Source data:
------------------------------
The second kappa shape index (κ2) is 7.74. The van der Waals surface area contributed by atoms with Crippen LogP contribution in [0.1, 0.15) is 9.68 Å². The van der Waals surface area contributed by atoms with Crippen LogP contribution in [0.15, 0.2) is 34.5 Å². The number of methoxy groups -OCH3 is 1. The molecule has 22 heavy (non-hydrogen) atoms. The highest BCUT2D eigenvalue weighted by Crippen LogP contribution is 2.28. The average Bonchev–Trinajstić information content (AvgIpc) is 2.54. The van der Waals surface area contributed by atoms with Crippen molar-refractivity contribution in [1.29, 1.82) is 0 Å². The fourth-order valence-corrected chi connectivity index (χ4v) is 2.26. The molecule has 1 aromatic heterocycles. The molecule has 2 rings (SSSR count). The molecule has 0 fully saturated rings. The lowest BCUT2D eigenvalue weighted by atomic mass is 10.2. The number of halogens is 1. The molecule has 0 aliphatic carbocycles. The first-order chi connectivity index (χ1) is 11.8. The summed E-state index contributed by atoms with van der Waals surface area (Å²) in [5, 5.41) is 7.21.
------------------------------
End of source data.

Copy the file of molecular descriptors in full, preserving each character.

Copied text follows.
The second kappa shape index (κ2) is 7.74. The van der Waals surface area contributed by atoms with Crippen LogP contribution in [0.1, 0.15) is 9.68 Å². The van der Waals surface area contributed by atoms with Crippen LogP contribution in [0.15, 0.2) is 34.5 Å². The number of methoxy groups -OCH3 is 1. The molecule has 22 heavy (non-hydrogen) atoms. The highest BCUT2D eigenvalue weighted by Crippen LogP contribution is 2.28. The average Bonchev–Trinajstić information content (AvgIpc) is 2.54. The van der Waals surface area contributed by atoms with Crippen molar-refractivity contribution in [1.29, 1.82) is 0 Å². The fourth-order valence-corrected chi connectivity index (χ4v) is 2.26. The molecule has 1 aromatic heterocycles. The molecule has 2 rings (SSSR count). The molecule has 0 fully saturated rings. The lowest BCUT2D eigenvalue weighted by atomic mass is 10.2. The number of halogens is 1. The molecule has 0 aliphatic carbocycles. The first-order chi connectivity index (χ1) is 11.8. The summed E-state index contributed by atoms with van der Waals surface area (Å²) in [5, 5.41) is 7.21.